Improguns with N.R. Jenzen-Jones
An attack on Israel Border Police (מִשְׁמַר הַגְּבוּל; Mishmar HaGvul) officers at Jerusalem’s Damascus Gate on 3 February 2016 left one policewoman dead from stab wounds and another injured from gunfire. At least two of the three weapons recovered appear to be homemade submachine guns of a type commonly seized by security forces within Israel. These crudely-made 9 x 19 mm submachine guns are known locally as ‘Carlo’ pistol, named after the Carl Gustaf m/45 (its Egyptian-made copies, the Port Said and Akaba, being common to the region).
These submachine guns are often documented fitted with M4 furniture and are likely part of an organised mass-production effort. Improvised weapons of this type are commonly documented during attacks within Israel, during seizures by Israeli security forces, and in the hands of militant groups in Gaza.
As is the case with the examples seized, many have been seen crudely mocked-up to resemble assault rifles such as the M4 or AK. As is also the case here, a slimmer 9 x 19 mm Uzi or homemade magazine is often concealed within the body of a STANAG magazine with a small screw retaining it in place. It is possible this is done to fool security services at a distance, or to increase the weapons’ propaganda value.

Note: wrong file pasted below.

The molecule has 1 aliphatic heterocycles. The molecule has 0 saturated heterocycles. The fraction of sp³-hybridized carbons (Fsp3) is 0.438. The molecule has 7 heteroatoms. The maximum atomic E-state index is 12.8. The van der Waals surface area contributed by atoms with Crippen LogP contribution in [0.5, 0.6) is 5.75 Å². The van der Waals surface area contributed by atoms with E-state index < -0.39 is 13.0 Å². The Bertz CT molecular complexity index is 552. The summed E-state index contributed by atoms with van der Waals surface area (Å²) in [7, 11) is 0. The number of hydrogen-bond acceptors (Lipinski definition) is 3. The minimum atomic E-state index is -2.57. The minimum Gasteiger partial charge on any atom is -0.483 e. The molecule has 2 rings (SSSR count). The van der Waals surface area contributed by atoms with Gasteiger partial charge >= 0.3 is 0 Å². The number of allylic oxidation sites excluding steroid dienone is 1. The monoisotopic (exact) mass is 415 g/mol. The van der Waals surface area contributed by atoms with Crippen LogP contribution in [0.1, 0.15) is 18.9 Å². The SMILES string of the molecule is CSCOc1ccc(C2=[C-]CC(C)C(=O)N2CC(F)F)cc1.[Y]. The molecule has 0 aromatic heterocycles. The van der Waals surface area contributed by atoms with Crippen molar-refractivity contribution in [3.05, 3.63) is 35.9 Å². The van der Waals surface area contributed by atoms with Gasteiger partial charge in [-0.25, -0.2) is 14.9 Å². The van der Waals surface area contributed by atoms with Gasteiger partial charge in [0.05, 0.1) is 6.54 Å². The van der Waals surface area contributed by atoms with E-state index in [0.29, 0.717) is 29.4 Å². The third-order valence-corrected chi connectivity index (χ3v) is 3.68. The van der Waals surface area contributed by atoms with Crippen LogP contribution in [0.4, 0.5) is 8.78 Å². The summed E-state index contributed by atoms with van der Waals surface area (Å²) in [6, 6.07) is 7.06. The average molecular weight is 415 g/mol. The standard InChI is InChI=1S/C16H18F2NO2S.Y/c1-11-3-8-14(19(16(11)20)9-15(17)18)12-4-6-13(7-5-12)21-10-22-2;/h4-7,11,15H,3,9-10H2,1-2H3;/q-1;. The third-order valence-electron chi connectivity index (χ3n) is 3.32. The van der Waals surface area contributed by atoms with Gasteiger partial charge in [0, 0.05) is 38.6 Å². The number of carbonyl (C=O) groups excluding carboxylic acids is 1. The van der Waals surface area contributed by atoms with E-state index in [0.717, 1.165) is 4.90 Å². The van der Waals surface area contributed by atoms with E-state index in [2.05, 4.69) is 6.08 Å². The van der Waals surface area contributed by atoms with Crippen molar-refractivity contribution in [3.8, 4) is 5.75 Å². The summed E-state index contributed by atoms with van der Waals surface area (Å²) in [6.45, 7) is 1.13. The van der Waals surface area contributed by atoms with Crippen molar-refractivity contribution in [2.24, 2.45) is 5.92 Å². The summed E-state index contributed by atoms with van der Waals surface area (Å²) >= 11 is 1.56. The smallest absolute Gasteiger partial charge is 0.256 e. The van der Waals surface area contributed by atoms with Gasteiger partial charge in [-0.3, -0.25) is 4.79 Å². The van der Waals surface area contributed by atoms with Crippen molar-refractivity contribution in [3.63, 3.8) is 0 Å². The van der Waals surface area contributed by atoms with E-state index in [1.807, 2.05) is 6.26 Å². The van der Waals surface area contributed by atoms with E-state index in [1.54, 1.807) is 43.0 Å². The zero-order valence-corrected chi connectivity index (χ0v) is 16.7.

Images taken from here.
Remember, all arms and munitions are dangerous. Treat all firearms as if they are loaded, and all munitions as if they are live, until you have personally confirmed otherwise. If you do not have specialist knowledge, never assume that arms or munitions are safe to handle until they have been inspected by a subject matter specialist. You should not approach, handle, move, operate, or modify arms and munitions unless explicitly trained to do so. If you encounter any unexploded ordnance (UXO) or explosive remnants of war (ERW), always remember the ‘ARMS’ acronym:
AVOID the area
RECORD all relevant information
MARK the area to warn others
SEEK assistance from the relevant authorities